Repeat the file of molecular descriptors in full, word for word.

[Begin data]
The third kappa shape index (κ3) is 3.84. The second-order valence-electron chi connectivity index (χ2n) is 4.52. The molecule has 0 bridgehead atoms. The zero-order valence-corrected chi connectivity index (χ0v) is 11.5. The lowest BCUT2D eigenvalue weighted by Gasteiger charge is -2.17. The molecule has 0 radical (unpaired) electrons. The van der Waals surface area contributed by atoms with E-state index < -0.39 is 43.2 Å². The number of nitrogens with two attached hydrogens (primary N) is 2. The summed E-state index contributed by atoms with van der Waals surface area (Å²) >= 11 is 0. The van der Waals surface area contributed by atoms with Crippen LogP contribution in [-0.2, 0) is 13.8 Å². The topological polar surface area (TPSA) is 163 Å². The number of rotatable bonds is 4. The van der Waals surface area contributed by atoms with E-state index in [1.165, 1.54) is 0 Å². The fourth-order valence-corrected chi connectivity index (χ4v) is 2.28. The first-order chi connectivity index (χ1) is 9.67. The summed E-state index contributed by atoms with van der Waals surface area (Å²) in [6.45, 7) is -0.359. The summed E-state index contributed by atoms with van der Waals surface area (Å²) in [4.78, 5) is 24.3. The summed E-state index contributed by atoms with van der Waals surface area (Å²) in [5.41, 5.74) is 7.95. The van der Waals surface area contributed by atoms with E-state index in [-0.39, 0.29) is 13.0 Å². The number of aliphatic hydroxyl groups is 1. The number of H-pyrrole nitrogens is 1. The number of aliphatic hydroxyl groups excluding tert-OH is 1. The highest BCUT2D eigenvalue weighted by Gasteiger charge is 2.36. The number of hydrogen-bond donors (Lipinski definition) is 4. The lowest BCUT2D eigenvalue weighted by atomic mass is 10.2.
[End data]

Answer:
The third kappa shape index (κ3) is 3.84. The second-order valence-electron chi connectivity index (χ2n) is 4.52. The molecule has 0 bridgehead atoms. The zero-order valence-corrected chi connectivity index (χ0v) is 11.5. The lowest BCUT2D eigenvalue weighted by Gasteiger charge is -2.17. The molecule has 0 radical (unpaired) electrons. The van der Waals surface area contributed by atoms with E-state index < -0.39 is 43.2 Å². The number of nitrogens with two attached hydrogens (primary N) is 2. The summed E-state index contributed by atoms with van der Waals surface area (Å²) >= 11 is 0. The van der Waals surface area contributed by atoms with Crippen LogP contribution in [-0.2, 0) is 13.8 Å². The topological polar surface area (TPSA) is 163 Å². The number of rotatable bonds is 4. The van der Waals surface area contributed by atoms with E-state index in [1.165, 1.54) is 0 Å². The fourth-order valence-corrected chi connectivity index (χ4v) is 2.28. The first-order chi connectivity index (χ1) is 9.67. The summed E-state index contributed by atoms with van der Waals surface area (Å²) in [6.45, 7) is -0.359. The summed E-state index contributed by atoms with van der Waals surface area (Å²) in [4.78, 5) is 24.3. The summed E-state index contributed by atoms with van der Waals surface area (Å²) in [5.41, 5.74) is 7.95. The van der Waals surface area contributed by atoms with E-state index in [-0.39, 0.29) is 13.0 Å². The number of aliphatic hydroxyl groups is 1. The number of H-pyrrole nitrogens is 1. The number of aliphatic hydroxyl groups excluding tert-OH is 1. The highest BCUT2D eigenvalue weighted by Gasteiger charge is 2.36. The number of hydrogen-bond donors (Lipinski definition) is 4. The lowest BCUT2D eigenvalue weighted by atomic mass is 10.2.